Lot 18
  • 18

Thomas Struth

300,000 - 400,000 GBP
bidding is closed


  • Thomas Struth
  • Alte Pinakothek (Self-Portrait)
  • signed on a label affixed to the reverse; numbered 4/10 on the reverse
  • chromogenic print, in artist's frame
  • framed: 162.6 by 189.9cm.; 64 by 74 3/4 in.
  • Executed in 2000.


Galerie Max Hetzler, Berlin

Private Collection, New York

Acquired from the above by the present owner


Dusseldorf, Museum Kunst Palast, heute bis jetzt - zeitgenössische Fotografie aus Düsseldorf, 2002, another example exhibited

Dallas, Dallas Museum of Art; New York, Metropolitan Museum of Art, Thomas Struth 1977-2002,  2002-03, p. 43, illustration of another example in colour

Berlin, Martin-Gropius Bau, Warum!, 2003, another example exhibited

Prado, Museo Nacional del Prado, Thomas Struth: Making Time, 2007, p. 41, illustration of another example in colour

Dusseldorf, Akademie Galerie - Die Neue Sammlung, Dürer und ... Künstler der Akademie, 2008, another example exhibited

Athens, Museum of Cycladic Art, Thomas Struth, 2009, another example exhibited

Munich, Akademie der Schönen Künste, Düsseldorfer Schule - Photographien von 1970 bis 2008 aus der Sammlung Lothar Schimer, 2009-10, another example exhibited

Zurich, Kunsthaus Zürich; Dusseldorf, Kunstsammlung Nordrhein-Westfalen; London, Whitechapel Gallery; Porto, Museu Serralves, Thomas Struth: Fotografien 1978-2010, 2010-12, p. 131 and p. 211, illustration of another example in colour

Graz, Kunsthaus Graz - Universalmuseum Joanneum, Vermessung der Welt, Heterotopien und Wissensräume in der Kunst, 2011, another example exhibited

Florence, Galleria dell' Accademia, Arte torna Arte - La contemporaneita e le sue radici, 2012, another example exhibited



Hans Belting, Walter Grasskamp and Claudia Seidel, Thomas Struth: Museum Photographs, Munich 2005, p. 85 and p. 107, illustration of another example in colour

Catalogue Note

One of a group of exceptional German photographers to emerge from Bernd and Hilla Becher’s influential photography class at the Dusseldorf Academy in the late 1970s, Thomas Struth has been instrumental in the solidification of photography as a defining genre in contemporary art. Part of the artist’s most renowned series of Museum Photographs, first initiated in 1989, Alte Pinakothek, Self-Portrait is a remarkable example of Struth’s unique cultural enquiry. Depicting Struth himself standing in front of Albrecht Dürer’s self-portrait from 1500 the present work is the only photograph within the artist’s oeuvre to include his own likeness. Testament to the work’s unique position within Struth’s exceptional practice, further works in the edition reside in the permanent collection of both the Vancouver Art Gallery and the Museo Nacional Centro de Arte Reina Sofía, Madrid.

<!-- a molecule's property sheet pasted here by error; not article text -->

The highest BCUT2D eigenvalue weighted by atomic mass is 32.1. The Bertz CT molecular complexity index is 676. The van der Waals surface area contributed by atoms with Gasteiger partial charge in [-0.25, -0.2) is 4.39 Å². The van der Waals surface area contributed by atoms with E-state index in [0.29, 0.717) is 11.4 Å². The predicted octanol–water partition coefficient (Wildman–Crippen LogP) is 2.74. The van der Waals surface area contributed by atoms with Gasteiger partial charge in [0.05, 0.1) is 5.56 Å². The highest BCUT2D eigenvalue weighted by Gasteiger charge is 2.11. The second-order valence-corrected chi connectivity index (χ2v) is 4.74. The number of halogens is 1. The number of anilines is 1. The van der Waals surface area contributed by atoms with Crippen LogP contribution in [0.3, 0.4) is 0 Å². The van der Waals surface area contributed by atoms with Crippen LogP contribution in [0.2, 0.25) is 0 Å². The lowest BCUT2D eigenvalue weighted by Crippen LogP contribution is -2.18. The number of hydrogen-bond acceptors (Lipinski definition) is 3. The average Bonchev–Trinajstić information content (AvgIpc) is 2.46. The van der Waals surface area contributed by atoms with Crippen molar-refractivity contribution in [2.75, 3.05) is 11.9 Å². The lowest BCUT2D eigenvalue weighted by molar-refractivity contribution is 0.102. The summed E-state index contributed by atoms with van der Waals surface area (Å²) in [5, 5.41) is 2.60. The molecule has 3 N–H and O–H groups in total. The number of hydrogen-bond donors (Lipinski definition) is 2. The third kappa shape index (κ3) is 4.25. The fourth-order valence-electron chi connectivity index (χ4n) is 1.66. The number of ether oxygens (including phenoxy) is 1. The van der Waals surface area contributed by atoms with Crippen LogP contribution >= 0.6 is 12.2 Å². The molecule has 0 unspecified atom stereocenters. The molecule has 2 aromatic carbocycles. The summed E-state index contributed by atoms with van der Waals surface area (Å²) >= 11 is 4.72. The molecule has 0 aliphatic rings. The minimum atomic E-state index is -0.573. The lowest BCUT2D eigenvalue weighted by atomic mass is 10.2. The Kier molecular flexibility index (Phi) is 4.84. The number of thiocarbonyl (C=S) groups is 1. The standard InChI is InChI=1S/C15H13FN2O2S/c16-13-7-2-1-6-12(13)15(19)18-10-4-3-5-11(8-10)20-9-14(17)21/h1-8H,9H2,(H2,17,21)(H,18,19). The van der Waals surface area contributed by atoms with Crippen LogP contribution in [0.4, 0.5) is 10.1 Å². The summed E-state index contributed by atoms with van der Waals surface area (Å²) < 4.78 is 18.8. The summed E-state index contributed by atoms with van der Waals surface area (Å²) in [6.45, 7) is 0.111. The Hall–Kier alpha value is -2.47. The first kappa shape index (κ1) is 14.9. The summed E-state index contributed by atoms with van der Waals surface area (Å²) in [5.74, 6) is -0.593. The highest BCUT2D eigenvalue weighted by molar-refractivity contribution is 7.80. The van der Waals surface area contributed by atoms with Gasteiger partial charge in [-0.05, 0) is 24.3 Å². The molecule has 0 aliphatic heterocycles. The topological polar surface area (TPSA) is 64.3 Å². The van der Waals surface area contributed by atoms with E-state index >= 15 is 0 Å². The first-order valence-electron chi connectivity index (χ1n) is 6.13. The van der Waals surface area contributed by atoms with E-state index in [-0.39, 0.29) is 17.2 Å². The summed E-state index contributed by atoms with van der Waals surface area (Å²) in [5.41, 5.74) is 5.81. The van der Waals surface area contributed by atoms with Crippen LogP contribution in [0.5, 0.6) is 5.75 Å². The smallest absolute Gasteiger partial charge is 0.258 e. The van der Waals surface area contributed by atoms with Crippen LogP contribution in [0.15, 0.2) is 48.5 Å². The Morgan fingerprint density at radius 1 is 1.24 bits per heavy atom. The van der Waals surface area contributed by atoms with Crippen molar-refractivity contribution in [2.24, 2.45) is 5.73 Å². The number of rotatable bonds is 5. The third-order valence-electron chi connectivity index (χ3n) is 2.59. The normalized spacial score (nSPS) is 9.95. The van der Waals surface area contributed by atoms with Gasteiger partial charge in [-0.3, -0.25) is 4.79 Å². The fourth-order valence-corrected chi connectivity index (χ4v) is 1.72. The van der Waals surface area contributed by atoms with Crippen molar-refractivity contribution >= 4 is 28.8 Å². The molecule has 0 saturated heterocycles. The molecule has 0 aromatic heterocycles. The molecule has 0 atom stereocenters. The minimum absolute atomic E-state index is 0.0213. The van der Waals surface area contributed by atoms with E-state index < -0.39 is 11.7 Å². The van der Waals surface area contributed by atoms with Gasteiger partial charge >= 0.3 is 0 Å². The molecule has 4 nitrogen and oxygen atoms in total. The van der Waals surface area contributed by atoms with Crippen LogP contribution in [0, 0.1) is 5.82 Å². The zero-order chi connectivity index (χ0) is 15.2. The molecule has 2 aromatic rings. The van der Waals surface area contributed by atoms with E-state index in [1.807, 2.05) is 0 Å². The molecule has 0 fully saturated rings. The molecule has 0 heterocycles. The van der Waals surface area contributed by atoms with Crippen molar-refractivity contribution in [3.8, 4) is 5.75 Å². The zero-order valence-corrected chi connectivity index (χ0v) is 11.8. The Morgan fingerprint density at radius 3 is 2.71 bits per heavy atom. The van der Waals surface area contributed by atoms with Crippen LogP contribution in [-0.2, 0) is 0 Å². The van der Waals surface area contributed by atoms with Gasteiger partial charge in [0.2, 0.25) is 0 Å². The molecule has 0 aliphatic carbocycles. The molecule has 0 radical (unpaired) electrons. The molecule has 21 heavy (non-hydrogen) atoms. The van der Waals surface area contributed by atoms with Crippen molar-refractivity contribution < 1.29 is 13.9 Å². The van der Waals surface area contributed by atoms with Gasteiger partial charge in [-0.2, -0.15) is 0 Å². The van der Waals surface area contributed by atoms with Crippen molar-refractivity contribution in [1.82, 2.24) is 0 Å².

After experiencing the cultural magnificence of Italy’s masterpieces in Naples and Rome in the late 1980s, the artist felt a pressing desire to explore the relationship between people and their cultural heritage within the setting of the great museums and churches of Western history. The series of museum photographs, herein created, evoke a multitude of interpretations. As Hans Belting points out, when pursuing the most famous works of art history, Struth could be seen to have been “investigating the relationship between photography and painting” (Hans Belting, Thomas Struth: Museum Photographs, Munich 1998, n.p.).  Furthermore, by depicting groups of tourists or a frenzy of school children swarming into museums and churches across the globe, Struth portrays the effects of fast-paced consumerism of our contemporary society on museums and their masterpieces.  However, first and foremost, these unique cultural investigations are a meditation on the function of centuries old art in a secular world and how contemporary audiences engage with these masterpieces as a means of interlacing with history.

Unlike other works from the Museum series, in which it is the museum visitors and not the paintings that first enter the spectator’s vision, the artwork itself is the focal point of Alte Pinakothek, Self-Portrait. Reduced to an anonymous viewer, Struth has placed himself at the periphery of the composition. Slightly out of focus, only his left shoulder and a glimpse of his jawline are visible. In contrast, Dürer’s self-portrait is in crisp focus, starring back at the viewer like a sitter in one of Struth’s portraits.  It is with subdued contemplation that Struth seems to engage with the iconic work of art, a considered engagement with history, which one struggles to find in our consumer driven contemporary society. Paying respect to an artist, instrumental in the cultural development of his native country, he establishes a profound dialogue across the chasm of history.

In the landmark exhibition at the Prado Museum in 2007, Struth was given the opportunity to further explore this unique relationship between the past and the present. Hanging his photographs alongside the museum's own works he placed Alte Pinakothek, Self-Portrait beside Dürer's masterpiece. Evoking not only the consideration of how Dürer's work is viewed within the institutional environment, this placement allowed for a more complex dialectic between the two remarkable artworks.